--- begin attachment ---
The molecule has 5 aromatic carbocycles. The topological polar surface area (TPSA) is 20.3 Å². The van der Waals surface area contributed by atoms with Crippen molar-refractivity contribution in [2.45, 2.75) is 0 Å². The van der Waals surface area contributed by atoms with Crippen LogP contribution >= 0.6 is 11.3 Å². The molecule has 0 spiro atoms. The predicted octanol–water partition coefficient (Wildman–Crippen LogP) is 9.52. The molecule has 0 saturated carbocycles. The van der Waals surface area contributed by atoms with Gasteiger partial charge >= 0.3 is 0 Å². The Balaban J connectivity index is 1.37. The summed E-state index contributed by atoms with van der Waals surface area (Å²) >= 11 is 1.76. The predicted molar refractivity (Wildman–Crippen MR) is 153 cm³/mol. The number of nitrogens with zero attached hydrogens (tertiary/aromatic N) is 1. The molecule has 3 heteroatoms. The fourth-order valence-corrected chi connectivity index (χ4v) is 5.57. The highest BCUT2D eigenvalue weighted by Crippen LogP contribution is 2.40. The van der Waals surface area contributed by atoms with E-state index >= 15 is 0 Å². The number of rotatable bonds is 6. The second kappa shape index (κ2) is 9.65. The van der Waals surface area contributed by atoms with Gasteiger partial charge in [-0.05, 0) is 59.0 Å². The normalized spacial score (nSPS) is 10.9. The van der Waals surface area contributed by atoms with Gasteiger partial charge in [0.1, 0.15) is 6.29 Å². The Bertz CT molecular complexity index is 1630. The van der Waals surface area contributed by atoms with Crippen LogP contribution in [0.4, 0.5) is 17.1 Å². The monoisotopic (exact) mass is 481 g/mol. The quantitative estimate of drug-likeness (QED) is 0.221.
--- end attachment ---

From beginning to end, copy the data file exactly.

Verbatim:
The molecule has 5 aromatic carbocycles. The topological polar surface area (TPSA) is 20.3 Å². The van der Waals surface area contributed by atoms with Crippen molar-refractivity contribution in [2.45, 2.75) is 0 Å². The van der Waals surface area contributed by atoms with Crippen LogP contribution >= 0.6 is 11.3 Å². The molecule has 0 spiro atoms. The predicted octanol–water partition coefficient (Wildman–Crippen LogP) is 9.52. The molecule has 0 saturated carbocycles. The van der Waals surface area contributed by atoms with Gasteiger partial charge >= 0.3 is 0 Å². The Balaban J connectivity index is 1.37. The summed E-state index contributed by atoms with van der Waals surface area (Å²) >= 11 is 1.76. The predicted molar refractivity (Wildman–Crippen MR) is 153 cm³/mol. The number of nitrogens with zero attached hydrogens (tertiary/aromatic N) is 1. The molecule has 3 heteroatoms. The fourth-order valence-corrected chi connectivity index (χ4v) is 5.57. The highest BCUT2D eigenvalue weighted by Crippen LogP contribution is 2.40. The van der Waals surface area contributed by atoms with E-state index >= 15 is 0 Å². The number of rotatable bonds is 6. The second kappa shape index (κ2) is 9.65. The van der Waals surface area contributed by atoms with Gasteiger partial charge in [-0.05, 0) is 59.0 Å². The normalized spacial score (nSPS) is 10.9. The van der Waals surface area contributed by atoms with Gasteiger partial charge in [0.1, 0.15) is 6.29 Å². The Bertz CT molecular complexity index is 1630. The van der Waals surface area contributed by atoms with Crippen LogP contribution in [0.4, 0.5) is 17.1 Å². The monoisotopic (exact) mass is 481 g/mol. The quantitative estimate of drug-likeness (QED) is 0.221.